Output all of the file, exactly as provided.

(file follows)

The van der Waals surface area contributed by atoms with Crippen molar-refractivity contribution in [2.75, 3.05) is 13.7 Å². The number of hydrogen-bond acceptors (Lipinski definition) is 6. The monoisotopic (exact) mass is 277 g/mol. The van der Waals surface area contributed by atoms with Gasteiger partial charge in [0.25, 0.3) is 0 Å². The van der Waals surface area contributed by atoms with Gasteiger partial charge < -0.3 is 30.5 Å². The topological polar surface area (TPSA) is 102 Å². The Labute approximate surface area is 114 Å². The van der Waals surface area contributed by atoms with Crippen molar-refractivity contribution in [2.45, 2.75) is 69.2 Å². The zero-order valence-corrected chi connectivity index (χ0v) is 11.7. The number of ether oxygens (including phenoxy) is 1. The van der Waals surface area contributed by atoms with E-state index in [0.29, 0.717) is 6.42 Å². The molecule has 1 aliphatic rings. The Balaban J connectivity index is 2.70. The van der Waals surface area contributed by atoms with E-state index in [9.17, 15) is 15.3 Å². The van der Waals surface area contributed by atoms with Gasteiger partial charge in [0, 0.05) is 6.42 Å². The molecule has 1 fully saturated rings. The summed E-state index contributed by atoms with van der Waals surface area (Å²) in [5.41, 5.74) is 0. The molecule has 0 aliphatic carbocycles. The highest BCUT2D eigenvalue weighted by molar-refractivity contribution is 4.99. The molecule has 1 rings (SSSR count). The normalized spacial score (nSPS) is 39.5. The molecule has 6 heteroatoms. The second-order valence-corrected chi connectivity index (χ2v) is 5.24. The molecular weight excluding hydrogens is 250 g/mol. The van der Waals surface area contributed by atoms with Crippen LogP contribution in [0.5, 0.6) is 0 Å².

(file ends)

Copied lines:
The van der Waals surface area contributed by atoms with Crippen molar-refractivity contribution in [2.75, 3.05) is 13.7 Å². The number of hydrogen-bond acceptors (Lipinski definition) is 6. The monoisotopic (exact) mass is 277 g/mol. The van der Waals surface area contributed by atoms with Gasteiger partial charge in [0.25, 0.3) is 0 Å². The van der Waals surface area contributed by atoms with Gasteiger partial charge < -0.3 is 30.5 Å². The topological polar surface area (TPSA) is 102 Å². The Labute approximate surface area is 114 Å². The van der Waals surface area contributed by atoms with Crippen molar-refractivity contribution in [2.45, 2.75) is 69.2 Å². The zero-order valence-corrected chi connectivity index (χ0v) is 11.7. The number of ether oxygens (including phenoxy) is 1. The van der Waals surface area contributed by atoms with E-state index in [0.29, 0.717) is 6.42 Å². The molecule has 1 aliphatic rings. The Balaban J connectivity index is 2.70. The van der Waals surface area contributed by atoms with E-state index in [9.17, 15) is 15.3 Å². The van der Waals surface area contributed by atoms with Gasteiger partial charge in [0, 0.05) is 6.42 Å². The molecule has 1 fully saturated rings. The summed E-state index contributed by atoms with van der Waals surface area (Å²) in [5.41, 5.74) is 0. The molecule has 0 aliphatic carbocycles. The highest BCUT2D eigenvalue weighted by molar-refractivity contribution is 4.99. The molecule has 1 rings (SSSR count). The normalized spacial score (nSPS) is 39.5. The molecule has 6 heteroatoms. The second-order valence-corrected chi connectivity index (χ2v) is 5.24. The molecular weight excluding hydrogens is 250 g/mol. The van der Waals surface area contributed by atoms with Crippen LogP contribution in [0.5, 0.6) is 0 Å².